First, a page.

Collection of useful, relevant or just fun places on the Internets for 12th February 2014 and a bit commentary about what I’ve found interesting about them:
Memory Component Issue – Cisco Systems – Looks like there is a significant and widespread problem with memory modules that Cisco used between 2005-2010. Widespread because they are taking a $655MM charge to offset the repair costs.
Cisco has been working with individual customers on an issue related to memory components manufactured by a single supplier between 2005 and 2010. These components are widely used across the industry, and have been included in some Cisco products.
Cisco is to be applauded for being open about the problem and working to help customers. This is worrying though:
Q: What causes the issue?
A: Typically, the memory components are more than 2-3 years old and suffer a functional failure when subjected to a power cycle event (turned off and on). The memory failure is attributed to a degradation mechanism in a specific memory circuit design.
Are InfiniBand’s Days Numbered? – Network Computing – Does anyone think that Infiniband was having a day ? It’s a good protocol and technology that no one uses. It’s one step from the rubbish skip that holds Token Ring, FDDI, ATM ……
InfiniBand (IB) has been something of an anomaly for years now. While it’s clearly the fastest storage interface, it’s mainly supplied only by Mellanox with Intel providing some products. The reason for this is that IB services a few niches where ultimate performance and low latency matter, such as high-performance computing (HPC) and financial systems. The broader markets are serviced by Fibre Channel, which is gradually being supplanted by Ethernet, due to cost and performance.
EUROPA – PRESS RELEASES – Press release – Commission to pursue role as honest broker in future global negotiations on Internet Governance – The European government is making it plain that they expect that ICANN and the Internet will no longer be managed exclusively by a US body closely aligned with the US Government.
In the wake of large-scale Internet surveillance and reduced trust in the internet, the European Commission today proposes a key reform to the way the Internet is managed and run. The proposal calls for more transparent, accountable and inclusive governance.
Open letter to Cisco about DevNet | OpenStack Nerd, CCIE, DevOps Junkie – I respect Colin McNamara a lot. If he is having problem and speaking out, then this is a serious problem. Cisco DevNet is a sub-website designed to bring developer resources into a single place. The internal diversity inside Cisco probably made this an inhumanly challenging task to get this far but perhaps it isn’t enough. Other technologies and vendors have constant interaction between vendors, developers, customers and it works.
I’m going to tell you something, that’s probably really hard to hear. It is near impossible, to use DevNet to find information that we need to be able to achieve our goal. I think that’s your goal, helping guys like us integrate our software with gear like yours.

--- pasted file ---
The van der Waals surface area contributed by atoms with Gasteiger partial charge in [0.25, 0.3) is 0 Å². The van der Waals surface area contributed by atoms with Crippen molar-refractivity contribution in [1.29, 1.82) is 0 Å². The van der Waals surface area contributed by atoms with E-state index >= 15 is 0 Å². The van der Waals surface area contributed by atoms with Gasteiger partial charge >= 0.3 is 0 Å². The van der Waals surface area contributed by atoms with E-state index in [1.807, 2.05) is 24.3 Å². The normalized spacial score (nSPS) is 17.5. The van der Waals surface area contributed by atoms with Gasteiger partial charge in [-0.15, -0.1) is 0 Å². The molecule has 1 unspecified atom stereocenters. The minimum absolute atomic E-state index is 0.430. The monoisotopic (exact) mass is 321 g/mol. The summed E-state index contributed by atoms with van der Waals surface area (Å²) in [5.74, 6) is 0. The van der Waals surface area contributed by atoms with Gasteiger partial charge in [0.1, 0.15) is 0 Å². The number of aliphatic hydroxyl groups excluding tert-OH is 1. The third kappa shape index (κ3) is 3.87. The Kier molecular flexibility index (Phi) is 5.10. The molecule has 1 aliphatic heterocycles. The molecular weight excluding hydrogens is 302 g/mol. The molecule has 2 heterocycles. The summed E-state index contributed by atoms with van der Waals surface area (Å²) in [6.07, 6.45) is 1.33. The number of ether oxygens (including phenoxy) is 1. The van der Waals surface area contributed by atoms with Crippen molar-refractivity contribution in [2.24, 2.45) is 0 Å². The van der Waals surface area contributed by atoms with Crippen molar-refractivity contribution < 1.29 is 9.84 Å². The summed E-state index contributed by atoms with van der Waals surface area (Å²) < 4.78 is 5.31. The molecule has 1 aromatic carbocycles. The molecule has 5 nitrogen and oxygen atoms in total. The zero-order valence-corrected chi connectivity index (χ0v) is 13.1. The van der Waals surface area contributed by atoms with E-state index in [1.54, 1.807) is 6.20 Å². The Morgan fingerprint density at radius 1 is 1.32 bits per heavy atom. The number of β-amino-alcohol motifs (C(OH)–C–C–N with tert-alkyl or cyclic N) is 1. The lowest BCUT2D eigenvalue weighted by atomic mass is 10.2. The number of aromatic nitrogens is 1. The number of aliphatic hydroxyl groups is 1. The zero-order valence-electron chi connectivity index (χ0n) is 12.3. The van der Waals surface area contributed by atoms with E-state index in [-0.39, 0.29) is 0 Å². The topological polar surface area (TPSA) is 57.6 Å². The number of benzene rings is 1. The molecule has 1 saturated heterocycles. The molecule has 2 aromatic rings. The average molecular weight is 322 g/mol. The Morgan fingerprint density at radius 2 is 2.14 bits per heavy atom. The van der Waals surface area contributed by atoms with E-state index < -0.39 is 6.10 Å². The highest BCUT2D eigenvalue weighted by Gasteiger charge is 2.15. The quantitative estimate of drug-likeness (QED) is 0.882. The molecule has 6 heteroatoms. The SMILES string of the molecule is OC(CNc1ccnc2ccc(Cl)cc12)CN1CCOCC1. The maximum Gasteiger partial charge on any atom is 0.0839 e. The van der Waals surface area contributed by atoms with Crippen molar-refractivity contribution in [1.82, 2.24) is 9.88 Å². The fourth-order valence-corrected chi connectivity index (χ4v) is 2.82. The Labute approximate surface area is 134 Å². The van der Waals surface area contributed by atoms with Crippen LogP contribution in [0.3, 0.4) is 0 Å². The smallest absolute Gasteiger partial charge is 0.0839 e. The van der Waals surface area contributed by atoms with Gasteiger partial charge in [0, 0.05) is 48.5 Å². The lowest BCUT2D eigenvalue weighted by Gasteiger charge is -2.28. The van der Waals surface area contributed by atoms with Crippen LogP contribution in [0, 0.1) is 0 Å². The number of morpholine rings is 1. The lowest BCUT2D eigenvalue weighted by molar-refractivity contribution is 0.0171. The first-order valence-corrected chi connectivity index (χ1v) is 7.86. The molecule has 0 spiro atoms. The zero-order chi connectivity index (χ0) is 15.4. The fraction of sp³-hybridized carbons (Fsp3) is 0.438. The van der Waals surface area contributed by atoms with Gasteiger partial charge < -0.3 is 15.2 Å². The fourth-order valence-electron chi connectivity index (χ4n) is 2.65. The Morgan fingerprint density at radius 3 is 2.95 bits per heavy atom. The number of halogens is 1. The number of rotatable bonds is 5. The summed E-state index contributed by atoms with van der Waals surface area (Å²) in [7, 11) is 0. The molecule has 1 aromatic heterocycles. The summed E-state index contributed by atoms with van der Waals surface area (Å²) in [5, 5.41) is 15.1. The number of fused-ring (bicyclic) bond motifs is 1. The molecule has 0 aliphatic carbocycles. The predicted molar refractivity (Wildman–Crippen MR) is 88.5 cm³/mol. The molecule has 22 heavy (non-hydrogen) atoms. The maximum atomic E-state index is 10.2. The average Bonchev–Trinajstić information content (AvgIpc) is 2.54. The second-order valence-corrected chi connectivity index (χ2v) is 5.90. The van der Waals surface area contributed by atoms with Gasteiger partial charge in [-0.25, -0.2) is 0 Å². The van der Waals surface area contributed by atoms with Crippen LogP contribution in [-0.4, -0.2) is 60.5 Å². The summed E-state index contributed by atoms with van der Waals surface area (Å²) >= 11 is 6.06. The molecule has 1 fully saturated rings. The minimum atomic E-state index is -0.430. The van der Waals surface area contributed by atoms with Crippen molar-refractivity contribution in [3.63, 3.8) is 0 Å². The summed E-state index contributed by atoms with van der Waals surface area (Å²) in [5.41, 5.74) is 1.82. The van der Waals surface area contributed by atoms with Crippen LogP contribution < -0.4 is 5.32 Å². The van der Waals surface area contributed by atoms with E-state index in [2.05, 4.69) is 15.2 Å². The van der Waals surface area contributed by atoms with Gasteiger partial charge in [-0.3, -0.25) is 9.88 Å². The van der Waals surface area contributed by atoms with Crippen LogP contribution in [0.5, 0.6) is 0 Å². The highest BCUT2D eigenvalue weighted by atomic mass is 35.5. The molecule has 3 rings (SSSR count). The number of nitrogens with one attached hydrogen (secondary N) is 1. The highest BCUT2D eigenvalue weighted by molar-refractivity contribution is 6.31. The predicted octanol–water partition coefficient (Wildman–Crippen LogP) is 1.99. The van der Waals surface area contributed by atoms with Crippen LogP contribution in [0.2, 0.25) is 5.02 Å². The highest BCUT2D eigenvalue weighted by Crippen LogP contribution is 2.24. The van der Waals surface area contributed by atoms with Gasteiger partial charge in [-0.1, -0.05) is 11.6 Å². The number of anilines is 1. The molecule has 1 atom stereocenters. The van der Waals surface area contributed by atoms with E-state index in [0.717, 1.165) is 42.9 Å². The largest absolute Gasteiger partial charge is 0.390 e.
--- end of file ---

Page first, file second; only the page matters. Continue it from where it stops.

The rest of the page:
Colin is highlighting that Cisco tends towards an “inside versus outside” business model which doesn’t work at a cultural level for software development. Here’s hoping.
HP Restricting Access to Server Firmware Updates | LINDSAY HILL – Lindsay Hill is talking about both sides of the “fee or free” debate for firmware updates for devices and makes the point that:
It’s all about the 3rd-party support providers. Joe Blow can set up a support organisation for HP servers, and not bother going through official partner accreditation. Buy a few hardware spares, build up your own internal knowledge-base, and just grab the firmware from the HP site. Provides the support that most customers need, at a lower cost than official partners or HP direct.
Cisco, IBM and many others have problems with poor quality resellers representing them for support. The cost of big name support is too expensive for perceived value. Customers are rightly looking for lower cost options. Vendors need to be more efficient and look for ways to sell cheaper support.
Don’t Make Me Love My Work! | Rightly Understood | Big Think – Thought provoking
This elite view, of course, degrades the lives of most people these days. They can’t afford to enjoy their work, because they’re stuck working where they can to feed their families and all that. It’s easy to see that the work done by most Americans is so often getting less enjoyable. As most “intellectual labor” is done at some undisclosed location, those working for chains and multinationals and such are working off scripts they didn’t write. Surely it’s too much, and even counterproductive, to expect people at Panera Bread or Walmart to love their work. They shouldn’t even require that their employees fake it.
OpenDaylight Delivers Open Source Software to Enable Software-Defined Networking | OpenDaylight – Open Daylight ships V1 of the it’s controller platform and it’s looking very very good.
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